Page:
The 39-year-old Olympic champion revealed in the BBC documentary titled “The Real Mo Farah” as illegally brought to the UK from Somalia.
He took the name after another child after his father died in the Civil War.
The welfare said the BBC Since the report aired earlier this month, there has been a 20% increase in calls and a 15% increase in total contacts.
Mo Farah BBC Documentary
Charity Director Justine Carter told the channel some callers specifically mentioned Sir Mo to get in touch.
She said: “It shows us that these types of high-profile stories really do make an impact with the public and it resonates with those who may have spotted something of concern or were in a situation similar to that of Sir Mo and the story similar to what he told the BBC.
“People feel very alone and isolated when they’re in this situation themselves, so knowing that someone else was a victim of these types of crimes — and is still suffering from all the experiences they had as a child — I think.” is really crucial.”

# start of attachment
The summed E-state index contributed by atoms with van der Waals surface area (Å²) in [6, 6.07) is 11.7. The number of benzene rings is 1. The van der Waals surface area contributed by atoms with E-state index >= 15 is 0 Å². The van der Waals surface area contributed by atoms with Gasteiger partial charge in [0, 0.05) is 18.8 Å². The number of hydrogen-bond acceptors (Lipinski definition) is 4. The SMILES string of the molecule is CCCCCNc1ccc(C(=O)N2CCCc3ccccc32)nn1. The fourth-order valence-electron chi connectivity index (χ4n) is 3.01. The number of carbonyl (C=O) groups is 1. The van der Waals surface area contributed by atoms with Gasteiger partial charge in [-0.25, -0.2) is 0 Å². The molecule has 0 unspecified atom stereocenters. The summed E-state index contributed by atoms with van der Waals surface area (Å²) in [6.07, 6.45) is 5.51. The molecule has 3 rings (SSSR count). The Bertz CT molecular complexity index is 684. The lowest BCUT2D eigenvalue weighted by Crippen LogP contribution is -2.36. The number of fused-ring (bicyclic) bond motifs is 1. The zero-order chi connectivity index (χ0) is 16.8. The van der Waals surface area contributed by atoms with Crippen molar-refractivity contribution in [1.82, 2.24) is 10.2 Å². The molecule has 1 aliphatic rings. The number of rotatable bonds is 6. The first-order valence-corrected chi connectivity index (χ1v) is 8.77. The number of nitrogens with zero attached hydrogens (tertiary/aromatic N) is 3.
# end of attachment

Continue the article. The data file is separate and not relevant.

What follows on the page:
Sir Mo Farah revealed in the documentary that while he was still using the name Mohammed Farah, his school PE teacher Alan Watkinson had helped him obtain British citizenship.
Ahead of the broadcast, Sir Mo said he made the documentary for his family.
He wrote on Instagram: “So proud to have represented Britain and to achieve what I have as a British athlete.
“But my proudest achievement will always be being a husband and father to my amazing family.
“I made this documentary for them to learn more about the experiences that shaped us to become the family we are today.
“Not every child has the easiest start in life, but that doesn’t mean they can’t achieve their dreams.
“I hope you all watch later and I can’t wait to hear your thoughts.”
The Metropolitan Police have launched an investigation into allegations of human trafficking, while the Home Office confirmed they would not take any action against Sir Mo.
https://www.theargus.co.uk/news/20510431.calls-trafficking-helplines-increase-20-per-cent-following-mo-farah-documentary/?ref=rss Calls to human trafficking hotlines up 20 percent after Mo Farah documentary